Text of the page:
In addition, the association itself must

    • be a pre-existing organization; and
    • exist for a purpose other than providing health coverage to its members.

    The proposed rule would retain some of the current AHP requirements and modify or eliminate other existing requirements, as follows:

    • The commonality of interest requirement would be significantly expanded to allow employers who are either in the same line of business or industry or in the same geographic area to join together for the purpose of providing health insurance to their employees. As a result, many more organizations would be permitted to sponsor association health plans than is the case under existing law.
    • The requirement that the AHP consist solely of employers with at least one employee would be eliminated. As a result, sole proprietors and other self-employed individuals would be allowed to participate in AHPs for their own benefit.
    • The requirement that the association be a pre-existing organization would be eliminated.
    • The requirement that the association exist for a purpose other than providing health coverage to its members would be eliminated.
    • The proposed rule would retain the requirement that the employer-members control the AHP and would also require that the AHP have a formal organizational structure with a governing body and bylaws (or similar indication of formality).

    The New Nondiscrimination Requirement – A Death Sentence for AHPs

    While the provisions of the proposed rule discussed above would relax the existing requirements associated with forming an AHP, a new requirement added by the proposed rule would result in a virtual death knell for most existing AHPs and significantly inhibit the formation of new AHPs.

    In a significant and unwarranted departure from current law, the proposed rule prohibits AHPs from varying premiums across groups of employers except in very narrow circumstances.  However, commercial insurance carriers would not be so limited except to the extent of state and federal community rating requirements applicable to small groups.  If the proposed rule were issued in its current form, AHPs would be forced to quote basically the same rates for all member employers, and commercial carriers would quote unhealthy large employer groups at higher rates than healthy groups, ultimately resulting in adverse selection in the AHP market.  Large employer groups with higher-than-average claims would have a financial incentive to join AHPs, and healthier-than-average-groups with lower costs would inevitably choose to purchase health insurance from commercial carriers.  This dynamic would result in AHPs enrolling, on average, more costly groups than commercial carriers in the non-AHP market.  As a result, AHPs would then be required to increase premiums across the board, diminishing the ability to attract even moderately healthy groups, resulting in further market segmentation and destabilizing the AHP marketplace.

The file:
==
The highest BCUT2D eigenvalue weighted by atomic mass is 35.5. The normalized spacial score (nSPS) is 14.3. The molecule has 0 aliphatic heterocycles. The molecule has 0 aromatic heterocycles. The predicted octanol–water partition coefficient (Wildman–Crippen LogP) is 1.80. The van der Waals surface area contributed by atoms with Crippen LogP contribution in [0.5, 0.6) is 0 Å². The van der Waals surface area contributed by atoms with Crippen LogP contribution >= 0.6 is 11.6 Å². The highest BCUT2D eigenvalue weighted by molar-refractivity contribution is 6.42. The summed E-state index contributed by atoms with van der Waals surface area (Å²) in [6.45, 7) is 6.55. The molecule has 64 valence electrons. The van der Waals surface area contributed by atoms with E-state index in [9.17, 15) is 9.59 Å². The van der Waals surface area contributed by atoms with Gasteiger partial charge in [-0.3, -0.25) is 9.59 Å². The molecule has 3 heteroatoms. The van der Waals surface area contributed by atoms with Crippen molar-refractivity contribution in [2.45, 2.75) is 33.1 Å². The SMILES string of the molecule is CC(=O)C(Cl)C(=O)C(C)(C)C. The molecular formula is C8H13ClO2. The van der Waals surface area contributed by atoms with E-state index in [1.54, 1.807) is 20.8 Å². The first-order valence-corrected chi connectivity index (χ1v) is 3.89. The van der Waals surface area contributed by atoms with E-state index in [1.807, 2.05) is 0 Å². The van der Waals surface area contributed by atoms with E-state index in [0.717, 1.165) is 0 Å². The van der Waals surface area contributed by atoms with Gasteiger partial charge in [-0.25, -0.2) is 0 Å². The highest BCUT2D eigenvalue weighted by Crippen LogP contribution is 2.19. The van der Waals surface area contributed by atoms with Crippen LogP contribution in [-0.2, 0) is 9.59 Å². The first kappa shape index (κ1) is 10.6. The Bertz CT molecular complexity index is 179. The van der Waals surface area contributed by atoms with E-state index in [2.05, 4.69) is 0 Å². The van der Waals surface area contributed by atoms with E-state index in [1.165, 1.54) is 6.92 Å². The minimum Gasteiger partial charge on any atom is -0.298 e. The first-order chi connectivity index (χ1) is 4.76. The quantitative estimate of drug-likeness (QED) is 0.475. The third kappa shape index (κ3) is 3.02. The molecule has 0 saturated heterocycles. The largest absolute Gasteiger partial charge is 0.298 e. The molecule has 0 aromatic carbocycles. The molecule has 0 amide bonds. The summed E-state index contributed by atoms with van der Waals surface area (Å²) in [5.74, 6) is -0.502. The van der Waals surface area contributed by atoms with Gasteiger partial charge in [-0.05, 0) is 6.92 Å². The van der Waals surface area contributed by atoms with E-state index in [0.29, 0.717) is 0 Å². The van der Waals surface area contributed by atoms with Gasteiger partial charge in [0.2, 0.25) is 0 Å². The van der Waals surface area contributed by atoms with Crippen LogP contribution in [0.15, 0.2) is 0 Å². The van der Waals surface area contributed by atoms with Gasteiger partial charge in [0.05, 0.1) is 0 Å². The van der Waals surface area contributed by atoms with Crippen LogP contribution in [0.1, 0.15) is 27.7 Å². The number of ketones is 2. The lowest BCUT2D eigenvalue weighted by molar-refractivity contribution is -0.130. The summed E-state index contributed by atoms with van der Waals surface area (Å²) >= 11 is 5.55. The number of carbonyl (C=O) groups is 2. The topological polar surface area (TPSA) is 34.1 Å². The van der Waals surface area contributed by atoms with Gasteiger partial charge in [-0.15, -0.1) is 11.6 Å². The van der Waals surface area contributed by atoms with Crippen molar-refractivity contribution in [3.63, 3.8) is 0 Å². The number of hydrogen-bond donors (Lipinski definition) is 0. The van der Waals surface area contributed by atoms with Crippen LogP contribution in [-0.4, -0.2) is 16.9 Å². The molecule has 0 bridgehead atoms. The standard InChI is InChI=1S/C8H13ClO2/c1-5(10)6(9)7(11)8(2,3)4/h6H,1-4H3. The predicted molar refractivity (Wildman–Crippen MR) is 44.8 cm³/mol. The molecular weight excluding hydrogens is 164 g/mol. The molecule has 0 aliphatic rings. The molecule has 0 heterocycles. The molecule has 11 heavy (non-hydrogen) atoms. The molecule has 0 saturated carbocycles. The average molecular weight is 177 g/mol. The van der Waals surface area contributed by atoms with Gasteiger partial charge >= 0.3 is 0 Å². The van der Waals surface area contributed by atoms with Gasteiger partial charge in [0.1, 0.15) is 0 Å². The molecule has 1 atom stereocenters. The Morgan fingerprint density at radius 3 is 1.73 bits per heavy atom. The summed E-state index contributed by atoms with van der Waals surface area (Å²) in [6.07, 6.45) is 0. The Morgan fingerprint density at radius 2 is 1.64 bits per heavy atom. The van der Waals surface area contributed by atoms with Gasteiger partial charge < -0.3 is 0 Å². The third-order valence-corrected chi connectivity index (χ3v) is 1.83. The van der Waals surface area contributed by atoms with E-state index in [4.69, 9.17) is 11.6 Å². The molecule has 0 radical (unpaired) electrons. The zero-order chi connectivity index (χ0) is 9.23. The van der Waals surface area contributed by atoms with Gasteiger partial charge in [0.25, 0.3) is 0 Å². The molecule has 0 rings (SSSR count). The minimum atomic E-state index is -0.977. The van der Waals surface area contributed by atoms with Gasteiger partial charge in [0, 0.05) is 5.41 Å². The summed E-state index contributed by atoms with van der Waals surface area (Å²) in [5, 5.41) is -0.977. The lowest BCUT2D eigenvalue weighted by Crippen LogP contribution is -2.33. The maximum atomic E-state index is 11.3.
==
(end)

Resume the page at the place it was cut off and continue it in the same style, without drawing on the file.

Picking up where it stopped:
The DOL states in the preamble to the proposed rule that its purpose is to encourage the establishment and growth of AHPs and to expand access of employers and their employees to more affordable health coverage by relaxing the regulatory requirements applicable to AHPs.  It is anticipated that the final AHP rule will be issued soon.  Given the avowed purposed of the rule, we expect the DOL to significantly modify, if not eliminate, the nondiscrimination requirement so that this purpose may be achieved.

    Monday, March 26, 2018

    On August 10, 2017, in In re Mathias, the United States Court of Appeals for the Seventh Circuit held ERISA Section 502(e)(2) venue provisions do not invalidate a forum-selection clause contained in plan documents, in a 2-1 split decision.

    Case Background

    George Mathias sued his employer Caterpillar and its ERISA-governed health plan in the United States District Court for the Eastern District of Pennsylvania, where he resided. The plan documents, however, required any suit to be brought in federal court in the Central District of Illinois, so Caterpillar moved to transfer the case.  Mathias opposed the motion, arguing that ERISA’s venue provision invalidated the plan’s forum-selection clause.  His argument was rejected and Caterpillar’s motion to transfer the case was granted in a decision relying on a Sixth Circuit decision in Smith v. Aegon Cos. Pension Plan, which held that forum-selection clauses in ERISA plans are enforceable and not inconsistent with the text of ERISA’s venue provision.  When the case arrived in the Central District of Illinois, Mathias moved to transfer it back to Pennsylvania with the same argument, and his request was denied. Then, Mathias petitioned for mandamus relief in the United States Court of Appeals for the Seventh Circuit.

    Seventh Circuit Decision

    In a mandamus proceeding, the court can only reverse a transfer decision if the applicant can show that the transfer order is a “violation of a clear and indisputable legal right, or at the very least, is patently erroneous.” In re Rhone-Poulenc Rorer, Inc., 51 F.3d 1293, 1295 (7th Cir. 1995).  This high standard was not met here.